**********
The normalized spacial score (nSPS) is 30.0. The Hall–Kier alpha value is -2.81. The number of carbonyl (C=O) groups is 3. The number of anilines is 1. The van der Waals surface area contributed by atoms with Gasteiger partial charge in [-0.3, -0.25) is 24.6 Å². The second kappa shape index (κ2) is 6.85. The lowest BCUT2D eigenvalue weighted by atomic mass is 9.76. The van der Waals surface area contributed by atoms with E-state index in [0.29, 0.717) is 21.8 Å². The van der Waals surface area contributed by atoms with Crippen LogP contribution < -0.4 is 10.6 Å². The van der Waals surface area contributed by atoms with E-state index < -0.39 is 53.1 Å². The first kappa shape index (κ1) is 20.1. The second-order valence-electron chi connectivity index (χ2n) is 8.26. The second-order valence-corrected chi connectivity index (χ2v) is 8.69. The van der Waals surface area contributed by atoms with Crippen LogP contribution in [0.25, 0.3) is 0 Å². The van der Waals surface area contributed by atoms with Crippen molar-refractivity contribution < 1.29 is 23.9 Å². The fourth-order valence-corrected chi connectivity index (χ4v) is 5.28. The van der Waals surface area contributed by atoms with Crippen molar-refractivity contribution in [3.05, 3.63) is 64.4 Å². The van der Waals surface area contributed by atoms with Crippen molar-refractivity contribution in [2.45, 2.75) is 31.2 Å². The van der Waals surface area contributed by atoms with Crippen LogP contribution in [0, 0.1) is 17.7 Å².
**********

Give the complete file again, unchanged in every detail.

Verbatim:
The normalized spacial score (nSPS) is 30.0. The Hall–Kier alpha value is -2.81. The number of carbonyl (C=O) groups is 3. The number of anilines is 1. The van der Waals surface area contributed by atoms with Gasteiger partial charge in [-0.3, -0.25) is 24.6 Å². The second kappa shape index (κ2) is 6.85. The lowest BCUT2D eigenvalue weighted by atomic mass is 9.76. The van der Waals surface area contributed by atoms with E-state index in [0.29, 0.717) is 21.8 Å². The van der Waals surface area contributed by atoms with Crippen LogP contribution < -0.4 is 10.6 Å². The van der Waals surface area contributed by atoms with E-state index < -0.39 is 53.1 Å². The first kappa shape index (κ1) is 20.1. The second-order valence-electron chi connectivity index (χ2n) is 8.26. The second-order valence-corrected chi connectivity index (χ2v) is 8.69. The van der Waals surface area contributed by atoms with Crippen LogP contribution in [0.25, 0.3) is 0 Å². The van der Waals surface area contributed by atoms with Crippen molar-refractivity contribution < 1.29 is 23.9 Å². The fourth-order valence-corrected chi connectivity index (χ4v) is 5.28. The van der Waals surface area contributed by atoms with Crippen molar-refractivity contribution in [3.05, 3.63) is 64.4 Å². The van der Waals surface area contributed by atoms with Crippen molar-refractivity contribution in [2.45, 2.75) is 31.2 Å². The van der Waals surface area contributed by atoms with Crippen LogP contribution in [0, 0.1) is 17.7 Å².